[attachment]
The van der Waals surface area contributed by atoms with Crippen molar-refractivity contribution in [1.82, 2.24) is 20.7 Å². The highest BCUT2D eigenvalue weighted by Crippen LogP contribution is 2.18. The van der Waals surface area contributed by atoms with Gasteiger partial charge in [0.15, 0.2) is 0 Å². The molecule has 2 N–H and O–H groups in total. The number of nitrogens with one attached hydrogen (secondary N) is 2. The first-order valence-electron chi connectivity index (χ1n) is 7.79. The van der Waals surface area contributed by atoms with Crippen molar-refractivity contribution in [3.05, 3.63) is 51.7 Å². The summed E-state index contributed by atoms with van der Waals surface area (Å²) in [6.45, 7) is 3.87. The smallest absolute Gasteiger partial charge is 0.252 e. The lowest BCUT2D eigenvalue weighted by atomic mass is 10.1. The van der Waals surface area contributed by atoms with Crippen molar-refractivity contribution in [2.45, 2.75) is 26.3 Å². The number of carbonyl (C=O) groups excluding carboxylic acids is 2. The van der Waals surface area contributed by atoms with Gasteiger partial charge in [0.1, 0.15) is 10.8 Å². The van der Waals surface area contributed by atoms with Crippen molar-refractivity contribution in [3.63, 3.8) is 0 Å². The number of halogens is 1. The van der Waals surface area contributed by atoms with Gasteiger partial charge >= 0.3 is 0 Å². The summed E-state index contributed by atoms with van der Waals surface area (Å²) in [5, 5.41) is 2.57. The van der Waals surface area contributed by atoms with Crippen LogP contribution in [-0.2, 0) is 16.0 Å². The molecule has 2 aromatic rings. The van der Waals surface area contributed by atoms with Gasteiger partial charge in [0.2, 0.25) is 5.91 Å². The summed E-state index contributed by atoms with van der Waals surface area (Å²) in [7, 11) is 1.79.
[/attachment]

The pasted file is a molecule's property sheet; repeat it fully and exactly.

The van der Waals surface area contributed by atoms with Crippen molar-refractivity contribution in [1.82, 2.24) is 20.7 Å². The highest BCUT2D eigenvalue weighted by Crippen LogP contribution is 2.18. The van der Waals surface area contributed by atoms with Gasteiger partial charge in [0.15, 0.2) is 0 Å². The molecule has 2 N–H and O–H groups in total. The number of nitrogens with one attached hydrogen (secondary N) is 2. The first-order valence-electron chi connectivity index (χ1n) is 7.79. The van der Waals surface area contributed by atoms with Crippen molar-refractivity contribution in [3.05, 3.63) is 51.7 Å². The summed E-state index contributed by atoms with van der Waals surface area (Å²) in [6.45, 7) is 3.87. The smallest absolute Gasteiger partial charge is 0.252 e. The lowest BCUT2D eigenvalue weighted by atomic mass is 10.1. The van der Waals surface area contributed by atoms with Crippen molar-refractivity contribution in [2.45, 2.75) is 26.3 Å². The number of carbonyl (C=O) groups excluding carboxylic acids is 2. The van der Waals surface area contributed by atoms with Gasteiger partial charge in [0.1, 0.15) is 10.8 Å². The van der Waals surface area contributed by atoms with Crippen molar-refractivity contribution in [3.63, 3.8) is 0 Å². The number of halogens is 1. The van der Waals surface area contributed by atoms with Gasteiger partial charge >= 0.3 is 0 Å². The summed E-state index contributed by atoms with van der Waals surface area (Å²) in [5, 5.41) is 2.57. The van der Waals surface area contributed by atoms with Crippen LogP contribution in [-0.2, 0) is 16.0 Å². The molecule has 2 aromatic rings. The van der Waals surface area contributed by atoms with Gasteiger partial charge in [0.2, 0.25) is 5.91 Å². The summed E-state index contributed by atoms with van der Waals surface area (Å²) in [7, 11) is 1.79.